The personal stories of U.S. soldiers caught in a deadly 2004 ambush in Sadr City that the author believes marked a turning point, when the war’s mission shifted from peacekeeping and nation-building to battling an insurgency.
ABC News Chief White House correspondent Raddatz, who has reported frequently from Iraq, displays a compassionate heart in her first book, which is also notable for its cinematic narrative structure. Chapters are short and focused. The author whisks us rapidly from Iraq to Texas to Alabama and frequently shifts her lens from the killing zone to the home front and back. Raddatz is comfortable writing about high-tech weapons and the intricacies of urban warfare. She doesn’t shy away from gore, either: After a battle, soldiers clean from vehicles the remains of their comrades’ brains, “soft and slippery and horrifying.” She was able to coax intimate revelations from combatants, their officers, their families; she makes use of this material in italicized passages that voice the players’ thoughts. Raddatz’s principal interest is in the human beings caught up in the war. She tells their backstories, describes their experiences in high school, their marriages, their parents. She shows us what the wives were doing back at Fort Hood, reveals how some of them received the awful news that a husband had fallen. Her message appears to be that we are asking some sweet young people to do some awful things. Two-thirds of the way through, a surprise—the story of the death of Casey Sheehan, son of antiwar activist Cindy Sheehan.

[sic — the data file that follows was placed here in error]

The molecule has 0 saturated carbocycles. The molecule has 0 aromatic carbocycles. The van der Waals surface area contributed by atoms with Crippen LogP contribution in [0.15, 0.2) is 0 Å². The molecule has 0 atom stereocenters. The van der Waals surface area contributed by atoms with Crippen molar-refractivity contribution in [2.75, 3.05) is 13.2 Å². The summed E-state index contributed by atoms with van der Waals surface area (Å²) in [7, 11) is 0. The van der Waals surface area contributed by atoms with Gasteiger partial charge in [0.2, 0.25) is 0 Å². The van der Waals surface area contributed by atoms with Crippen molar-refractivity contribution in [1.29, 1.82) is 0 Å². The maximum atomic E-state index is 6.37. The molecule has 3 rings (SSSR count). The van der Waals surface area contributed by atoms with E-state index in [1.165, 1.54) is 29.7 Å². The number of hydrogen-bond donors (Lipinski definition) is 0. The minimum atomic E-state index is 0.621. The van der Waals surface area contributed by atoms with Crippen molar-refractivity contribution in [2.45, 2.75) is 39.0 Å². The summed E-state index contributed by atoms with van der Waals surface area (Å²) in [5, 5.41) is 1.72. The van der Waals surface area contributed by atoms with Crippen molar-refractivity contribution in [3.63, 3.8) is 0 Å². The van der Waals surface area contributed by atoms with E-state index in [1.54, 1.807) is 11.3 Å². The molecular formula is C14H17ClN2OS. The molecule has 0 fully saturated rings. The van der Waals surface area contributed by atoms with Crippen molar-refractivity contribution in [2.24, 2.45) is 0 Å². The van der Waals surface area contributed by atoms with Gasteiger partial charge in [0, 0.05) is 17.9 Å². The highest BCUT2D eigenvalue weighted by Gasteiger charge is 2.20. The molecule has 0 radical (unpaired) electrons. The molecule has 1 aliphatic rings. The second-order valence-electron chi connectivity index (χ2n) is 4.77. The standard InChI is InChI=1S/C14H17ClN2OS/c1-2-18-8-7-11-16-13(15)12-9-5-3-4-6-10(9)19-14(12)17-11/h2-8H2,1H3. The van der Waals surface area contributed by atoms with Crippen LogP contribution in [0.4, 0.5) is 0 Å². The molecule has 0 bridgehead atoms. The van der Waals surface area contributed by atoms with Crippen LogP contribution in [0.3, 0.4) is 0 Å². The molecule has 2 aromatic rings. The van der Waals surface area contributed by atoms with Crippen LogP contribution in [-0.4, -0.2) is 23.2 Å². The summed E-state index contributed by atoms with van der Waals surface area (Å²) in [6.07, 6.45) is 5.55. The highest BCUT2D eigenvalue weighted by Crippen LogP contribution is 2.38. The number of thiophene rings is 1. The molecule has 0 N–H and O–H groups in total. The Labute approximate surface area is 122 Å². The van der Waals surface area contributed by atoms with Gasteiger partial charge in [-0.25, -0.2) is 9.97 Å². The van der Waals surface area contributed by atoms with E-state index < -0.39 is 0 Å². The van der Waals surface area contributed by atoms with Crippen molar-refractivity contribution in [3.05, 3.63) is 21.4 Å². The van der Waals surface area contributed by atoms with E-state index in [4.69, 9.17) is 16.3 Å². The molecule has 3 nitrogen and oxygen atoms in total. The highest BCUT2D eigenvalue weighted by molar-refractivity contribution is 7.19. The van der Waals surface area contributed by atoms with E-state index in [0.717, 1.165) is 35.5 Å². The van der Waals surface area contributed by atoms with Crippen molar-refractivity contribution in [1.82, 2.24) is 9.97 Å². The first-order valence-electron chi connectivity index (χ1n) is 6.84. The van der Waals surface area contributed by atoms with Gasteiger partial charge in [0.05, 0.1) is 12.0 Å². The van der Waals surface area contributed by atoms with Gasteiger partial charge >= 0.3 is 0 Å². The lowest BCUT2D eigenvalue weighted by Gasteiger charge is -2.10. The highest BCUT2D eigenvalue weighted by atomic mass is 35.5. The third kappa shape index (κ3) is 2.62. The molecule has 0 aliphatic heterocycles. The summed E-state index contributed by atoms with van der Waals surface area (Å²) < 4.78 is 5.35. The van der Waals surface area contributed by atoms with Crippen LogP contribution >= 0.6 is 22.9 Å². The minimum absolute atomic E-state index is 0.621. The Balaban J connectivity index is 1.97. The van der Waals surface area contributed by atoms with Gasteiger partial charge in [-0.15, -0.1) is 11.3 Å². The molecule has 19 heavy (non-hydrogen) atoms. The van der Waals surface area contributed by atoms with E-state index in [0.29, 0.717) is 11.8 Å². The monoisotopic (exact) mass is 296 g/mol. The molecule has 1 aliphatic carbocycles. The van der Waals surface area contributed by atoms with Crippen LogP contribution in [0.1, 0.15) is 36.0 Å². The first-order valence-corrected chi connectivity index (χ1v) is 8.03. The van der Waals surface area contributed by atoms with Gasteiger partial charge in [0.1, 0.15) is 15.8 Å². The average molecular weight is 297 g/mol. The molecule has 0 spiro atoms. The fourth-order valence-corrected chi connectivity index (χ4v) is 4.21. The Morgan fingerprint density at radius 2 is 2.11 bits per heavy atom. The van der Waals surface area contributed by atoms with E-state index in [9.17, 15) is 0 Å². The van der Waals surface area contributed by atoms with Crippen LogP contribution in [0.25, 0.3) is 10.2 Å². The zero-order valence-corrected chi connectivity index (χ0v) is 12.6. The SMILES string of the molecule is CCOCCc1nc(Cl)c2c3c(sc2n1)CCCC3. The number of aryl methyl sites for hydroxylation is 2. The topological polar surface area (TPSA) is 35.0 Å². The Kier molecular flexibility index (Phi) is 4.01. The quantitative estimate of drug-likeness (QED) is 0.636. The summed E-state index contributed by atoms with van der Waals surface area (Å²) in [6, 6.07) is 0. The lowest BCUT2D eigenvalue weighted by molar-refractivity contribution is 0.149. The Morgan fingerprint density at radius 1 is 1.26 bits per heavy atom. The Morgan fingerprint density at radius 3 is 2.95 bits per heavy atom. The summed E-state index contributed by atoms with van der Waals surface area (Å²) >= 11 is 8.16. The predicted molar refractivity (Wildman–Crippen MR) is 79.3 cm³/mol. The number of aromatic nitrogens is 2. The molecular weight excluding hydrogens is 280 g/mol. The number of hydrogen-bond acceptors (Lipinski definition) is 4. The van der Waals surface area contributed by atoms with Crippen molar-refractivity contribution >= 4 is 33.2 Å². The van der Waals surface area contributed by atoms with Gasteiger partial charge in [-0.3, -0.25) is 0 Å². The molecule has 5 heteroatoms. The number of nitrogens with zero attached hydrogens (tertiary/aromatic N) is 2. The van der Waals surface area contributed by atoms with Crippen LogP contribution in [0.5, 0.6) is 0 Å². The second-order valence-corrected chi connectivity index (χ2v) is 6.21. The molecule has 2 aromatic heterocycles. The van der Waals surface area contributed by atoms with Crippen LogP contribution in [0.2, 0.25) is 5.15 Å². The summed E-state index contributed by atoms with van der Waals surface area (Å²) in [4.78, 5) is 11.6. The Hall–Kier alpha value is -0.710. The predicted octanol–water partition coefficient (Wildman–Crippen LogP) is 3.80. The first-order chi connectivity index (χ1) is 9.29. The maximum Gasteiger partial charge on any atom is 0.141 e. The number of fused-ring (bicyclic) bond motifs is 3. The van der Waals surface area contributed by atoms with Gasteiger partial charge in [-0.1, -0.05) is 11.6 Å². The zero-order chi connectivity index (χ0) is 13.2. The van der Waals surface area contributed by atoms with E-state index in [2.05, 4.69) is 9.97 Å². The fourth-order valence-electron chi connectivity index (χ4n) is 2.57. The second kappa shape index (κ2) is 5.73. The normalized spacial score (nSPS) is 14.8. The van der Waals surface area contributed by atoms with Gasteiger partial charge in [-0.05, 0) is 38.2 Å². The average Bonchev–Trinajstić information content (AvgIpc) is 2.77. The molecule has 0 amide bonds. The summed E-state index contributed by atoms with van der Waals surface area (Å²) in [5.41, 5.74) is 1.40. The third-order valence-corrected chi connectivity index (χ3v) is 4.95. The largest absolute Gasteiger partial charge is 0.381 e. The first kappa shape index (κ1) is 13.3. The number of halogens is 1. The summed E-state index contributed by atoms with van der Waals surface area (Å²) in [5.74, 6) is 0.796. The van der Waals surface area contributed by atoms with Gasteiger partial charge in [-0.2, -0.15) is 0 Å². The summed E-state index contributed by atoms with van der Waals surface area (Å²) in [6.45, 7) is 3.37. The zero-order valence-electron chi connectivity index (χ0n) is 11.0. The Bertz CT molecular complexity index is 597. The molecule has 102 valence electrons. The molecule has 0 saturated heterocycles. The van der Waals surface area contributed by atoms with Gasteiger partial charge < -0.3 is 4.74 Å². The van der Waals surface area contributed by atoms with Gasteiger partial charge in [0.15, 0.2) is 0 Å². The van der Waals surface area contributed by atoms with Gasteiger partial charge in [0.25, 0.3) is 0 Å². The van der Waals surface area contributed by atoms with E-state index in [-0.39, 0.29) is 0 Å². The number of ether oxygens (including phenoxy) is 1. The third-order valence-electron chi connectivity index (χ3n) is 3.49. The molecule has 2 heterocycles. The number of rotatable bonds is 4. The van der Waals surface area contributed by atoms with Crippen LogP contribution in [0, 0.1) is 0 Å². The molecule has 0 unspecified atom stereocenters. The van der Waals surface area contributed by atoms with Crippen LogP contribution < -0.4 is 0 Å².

A horrifying story, clearly told, though some readers may regret that the author stays so far in the background that she is nearly invisible.